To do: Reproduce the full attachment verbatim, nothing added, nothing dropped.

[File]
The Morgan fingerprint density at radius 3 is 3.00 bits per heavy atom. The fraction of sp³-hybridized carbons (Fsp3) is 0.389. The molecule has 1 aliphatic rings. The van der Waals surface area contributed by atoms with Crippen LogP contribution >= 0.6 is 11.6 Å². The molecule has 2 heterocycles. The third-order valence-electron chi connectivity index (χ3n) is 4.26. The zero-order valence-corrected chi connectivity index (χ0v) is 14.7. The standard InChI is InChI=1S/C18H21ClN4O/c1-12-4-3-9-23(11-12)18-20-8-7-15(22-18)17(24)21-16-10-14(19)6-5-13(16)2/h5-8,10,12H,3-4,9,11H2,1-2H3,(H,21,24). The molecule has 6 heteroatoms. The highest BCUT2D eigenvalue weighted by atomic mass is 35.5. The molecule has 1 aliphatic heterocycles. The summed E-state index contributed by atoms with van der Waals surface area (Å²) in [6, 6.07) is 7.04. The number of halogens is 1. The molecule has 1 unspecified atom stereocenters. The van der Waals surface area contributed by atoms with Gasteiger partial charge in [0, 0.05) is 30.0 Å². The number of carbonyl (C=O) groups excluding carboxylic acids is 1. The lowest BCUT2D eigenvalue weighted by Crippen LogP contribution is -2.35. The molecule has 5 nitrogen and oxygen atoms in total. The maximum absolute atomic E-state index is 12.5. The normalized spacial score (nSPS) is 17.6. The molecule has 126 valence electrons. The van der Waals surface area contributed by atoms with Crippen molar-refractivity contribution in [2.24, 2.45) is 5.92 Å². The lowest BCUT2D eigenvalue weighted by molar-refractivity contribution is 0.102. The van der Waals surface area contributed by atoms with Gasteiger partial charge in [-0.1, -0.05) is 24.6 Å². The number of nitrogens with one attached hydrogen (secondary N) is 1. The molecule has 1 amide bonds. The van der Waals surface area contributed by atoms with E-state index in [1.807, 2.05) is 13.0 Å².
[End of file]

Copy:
The Morgan fingerprint density at radius 3 is 3.00 bits per heavy atom. The fraction of sp³-hybridized carbons (Fsp3) is 0.389. The molecule has 1 aliphatic rings. The van der Waals surface area contributed by atoms with Crippen LogP contribution >= 0.6 is 11.6 Å². The molecule has 2 heterocycles. The third-order valence-electron chi connectivity index (χ3n) is 4.26. The zero-order valence-corrected chi connectivity index (χ0v) is 14.7. The standard InChI is InChI=1S/C18H21ClN4O/c1-12-4-3-9-23(11-12)18-20-8-7-15(22-18)17(24)21-16-10-14(19)6-5-13(16)2/h5-8,10,12H,3-4,9,11H2,1-2H3,(H,21,24). The molecule has 6 heteroatoms. The highest BCUT2D eigenvalue weighted by atomic mass is 35.5. The molecule has 1 aliphatic heterocycles. The summed E-state index contributed by atoms with van der Waals surface area (Å²) in [6, 6.07) is 7.04. The number of halogens is 1. The molecule has 1 unspecified atom stereocenters. The van der Waals surface area contributed by atoms with Gasteiger partial charge in [0, 0.05) is 30.0 Å². The number of carbonyl (C=O) groups excluding carboxylic acids is 1. The lowest BCUT2D eigenvalue weighted by Crippen LogP contribution is -2.35. The molecule has 5 nitrogen and oxygen atoms in total. The maximum absolute atomic E-state index is 12.5. The normalized spacial score (nSPS) is 17.6. The molecule has 126 valence electrons. The van der Waals surface area contributed by atoms with Crippen molar-refractivity contribution in [2.24, 2.45) is 5.92 Å². The lowest BCUT2D eigenvalue weighted by molar-refractivity contribution is 0.102. The van der Waals surface area contributed by atoms with Gasteiger partial charge in [-0.1, -0.05) is 24.6 Å². The number of nitrogens with one attached hydrogen (secondary N) is 1. The molecule has 1 amide bonds. The van der Waals surface area contributed by atoms with E-state index in [1.807, 2.05) is 13.0 Å².